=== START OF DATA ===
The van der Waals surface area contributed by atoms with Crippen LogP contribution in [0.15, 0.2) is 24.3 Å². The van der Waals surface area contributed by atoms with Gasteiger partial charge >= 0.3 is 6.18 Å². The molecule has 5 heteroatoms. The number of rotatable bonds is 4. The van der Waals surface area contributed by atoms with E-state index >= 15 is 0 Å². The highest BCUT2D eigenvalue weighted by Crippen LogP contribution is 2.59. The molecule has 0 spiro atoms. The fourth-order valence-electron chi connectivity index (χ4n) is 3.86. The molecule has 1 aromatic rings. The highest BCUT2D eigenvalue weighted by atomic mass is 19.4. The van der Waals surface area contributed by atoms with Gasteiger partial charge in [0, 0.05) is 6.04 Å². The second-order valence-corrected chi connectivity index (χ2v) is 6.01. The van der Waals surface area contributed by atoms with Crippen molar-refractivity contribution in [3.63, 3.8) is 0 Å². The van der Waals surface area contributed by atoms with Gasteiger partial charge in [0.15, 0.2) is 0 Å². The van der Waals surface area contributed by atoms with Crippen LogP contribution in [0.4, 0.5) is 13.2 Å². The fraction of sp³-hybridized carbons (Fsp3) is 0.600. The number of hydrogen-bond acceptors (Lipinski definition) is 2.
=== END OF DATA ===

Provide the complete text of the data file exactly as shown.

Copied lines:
The van der Waals surface area contributed by atoms with Crippen LogP contribution in [0.15, 0.2) is 24.3 Å². The van der Waals surface area contributed by atoms with Gasteiger partial charge >= 0.3 is 6.18 Å². The molecule has 5 heteroatoms. The number of rotatable bonds is 4. The van der Waals surface area contributed by atoms with E-state index >= 15 is 0 Å². The highest BCUT2D eigenvalue weighted by Crippen LogP contribution is 2.59. The molecule has 0 spiro atoms. The fourth-order valence-electron chi connectivity index (χ4n) is 3.86. The molecule has 1 aromatic rings. The highest BCUT2D eigenvalue weighted by atomic mass is 19.4. The van der Waals surface area contributed by atoms with Gasteiger partial charge in [0, 0.05) is 6.04 Å². The second-order valence-corrected chi connectivity index (χ2v) is 6.01. The van der Waals surface area contributed by atoms with Crippen molar-refractivity contribution in [3.63, 3.8) is 0 Å². The van der Waals surface area contributed by atoms with Gasteiger partial charge in [0.15, 0.2) is 0 Å². The van der Waals surface area contributed by atoms with Crippen LogP contribution in [0.4, 0.5) is 13.2 Å². The fraction of sp³-hybridized carbons (Fsp3) is 0.600. The number of hydrogen-bond acceptors (Lipinski definition) is 2.